Thanks to homeschooler Jay Bergfjord for letting us share his wonderful cartoon!
Thanks to homeschooler Jay Bergfjord for letting us share his wonderful cartoon!
Here’s a good example of a mom who knew her rights and educated the manager.
This sign was posted in the Boone, NC Department of Social Services building.
North Carolina state law gives breastfeeding moms the legal right to nurse uncovered, so we need to educate the Department of Social Services.
I lifted this from Facebook:
This sign was posted in the Boone, NC Department of Social Services Building. If this bothers you please call or email. Let’s see the impact we can make!
(800) 795-3272 for Discrimination Complaints
(828) 265-8100 direct Boone DSS line
And I sent the following email.
Dear Mr. Hughes:
A mother does not have to cover up while breastfeeding. Some babies do not tolerate covers, and the attempt to cover can negatively effect the breastfeeding relationship.
Please ensure that all Social Services employees are educated about the law, and remove the sign if it hasn’t been removed yet.
Just read a post from a local mom who is pumping in her cold car because she doesn’t feel that the accommodations her employer provides are private enough.
If you want to check to see if your employer is complying with the law, you can find it here:
The Public Breastfeeding Network is here if you decide you want help bringing an employer or business into compliance.
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I thought I’d put all the information about our activism at Walmart together here in timeline format. Let me know if you have anything to add, especially as it pertains to your own contact with Walmart and any response you have gotten.
January 7, 2015
Julie Boerst attempts again to set up a meeting between moms and management, also highlighting how Walmart’s vague responses and non-responses are leading moms toward activism and media when they prefer to work cooperatively directly with Walmart.
January 6, 2015
A Walmart employee shares some positive news that Walmart has attempted to communicate on this issue with staff:
“Okay, so I asked around (I work at the Vestal Walmart) and Micah has made a point to bring up the breastfeeding policies that Walmart and NYS have. I did not attend such a meeting because I was working a different schedule, but someone who did attend told me that he basically said that he doesn’t care if a breastfeeding mother is sitting down in the middle of an aisle – you are NOT allowed to say anything to her about moving, because she has every legal right to be there! It’s a start at least! I’ll let you know as I find more out (such as training).”
Julie Boerst responds:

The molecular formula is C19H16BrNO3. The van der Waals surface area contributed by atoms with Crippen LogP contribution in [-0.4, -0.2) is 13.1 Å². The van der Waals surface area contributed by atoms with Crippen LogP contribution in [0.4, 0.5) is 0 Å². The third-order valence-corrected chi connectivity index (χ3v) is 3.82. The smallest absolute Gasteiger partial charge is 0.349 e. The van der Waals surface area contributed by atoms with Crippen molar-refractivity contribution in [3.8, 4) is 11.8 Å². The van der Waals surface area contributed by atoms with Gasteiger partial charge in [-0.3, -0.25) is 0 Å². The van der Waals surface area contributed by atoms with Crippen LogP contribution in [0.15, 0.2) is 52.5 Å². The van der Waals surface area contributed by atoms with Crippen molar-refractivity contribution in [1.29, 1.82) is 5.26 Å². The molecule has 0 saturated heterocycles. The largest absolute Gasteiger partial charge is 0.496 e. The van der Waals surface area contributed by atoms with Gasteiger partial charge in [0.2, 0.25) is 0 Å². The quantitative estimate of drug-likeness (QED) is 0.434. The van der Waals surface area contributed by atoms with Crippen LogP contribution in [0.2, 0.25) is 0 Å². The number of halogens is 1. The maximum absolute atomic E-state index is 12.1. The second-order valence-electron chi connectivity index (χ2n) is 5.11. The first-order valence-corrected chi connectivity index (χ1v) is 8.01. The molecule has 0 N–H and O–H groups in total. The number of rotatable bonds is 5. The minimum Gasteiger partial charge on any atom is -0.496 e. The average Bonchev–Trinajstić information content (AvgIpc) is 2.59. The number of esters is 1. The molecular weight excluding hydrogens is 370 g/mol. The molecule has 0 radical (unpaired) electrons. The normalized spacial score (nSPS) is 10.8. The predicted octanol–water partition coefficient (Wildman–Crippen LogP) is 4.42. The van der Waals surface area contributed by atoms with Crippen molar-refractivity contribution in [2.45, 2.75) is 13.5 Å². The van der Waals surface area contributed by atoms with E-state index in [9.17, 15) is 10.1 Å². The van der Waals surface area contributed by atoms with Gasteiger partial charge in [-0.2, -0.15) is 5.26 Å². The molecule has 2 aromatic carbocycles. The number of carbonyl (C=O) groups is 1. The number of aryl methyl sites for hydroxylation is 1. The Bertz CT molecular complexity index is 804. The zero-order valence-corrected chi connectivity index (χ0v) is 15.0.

“That’s good news! I’m wondering if there is one employee in particular who has strong views or who just missed the boat and was working on both December 26 and January 2. Could it have been just one misinformed person? If you ever happen to get a copy of what the breastfeeding policy is, I’d love to have it.”
The Walmart employee replies:
“Different areas. The employee from 12/26 I believe was a manager and probably was just trying to handle the “situation” (complaining customer) in the wrong manner. And 1/2 was near the fitting room and I have no clue who that was, but I could try to find out and see what their side was and inform them of the law.”
So it seems that Walmart has attempted to address the issue but is not yet reaching every employee, so moms are still at risk of being harassed there.
January 5, 2015
Moms call the Vestal, NY, Walmart to respond to the January 2 incident and highlight the need for additional training of management and employees.
One mom is told that the store manager is on vacation this week and no one is able to tell her what the breastfeeding policy is.
Julie Boerst identified herself as from the Public Breastfeeding Network and was referred to Walmart media relations:
” I just spoke with Kim, the manager on duty. She referred me to the home office media relations department. That’s Brooke at 479-372- 2255, or the direct media relations hotline at 800-331-0085.
I left my contact number and an offer from the Public Breastfeeding Network for free training.”
Julie left a message for Brooke on January 5 and one with media relations hotline on January 6. Both messages emphasized mothers’ preference for working cooperatively with Walmart, and how a quick response was necessary to ensure that we don’t turn our energy toward activism and media instead. Julie also asked again in each message for Walmart’s breastfeeding policy. As of January 7, no response from Walmart.
Another mom reported this more positive response:
“I spoke to the manager on duty. He said the policy is exactly as the law states – women are free to nurse wherever they’re comfortable. If they want to use a fitting room they can but they can nurse on the floor. I told him that I think maybe some of the employees are slow on the uptake with this policy and he said yes. So hopefully that means they’re working on it.”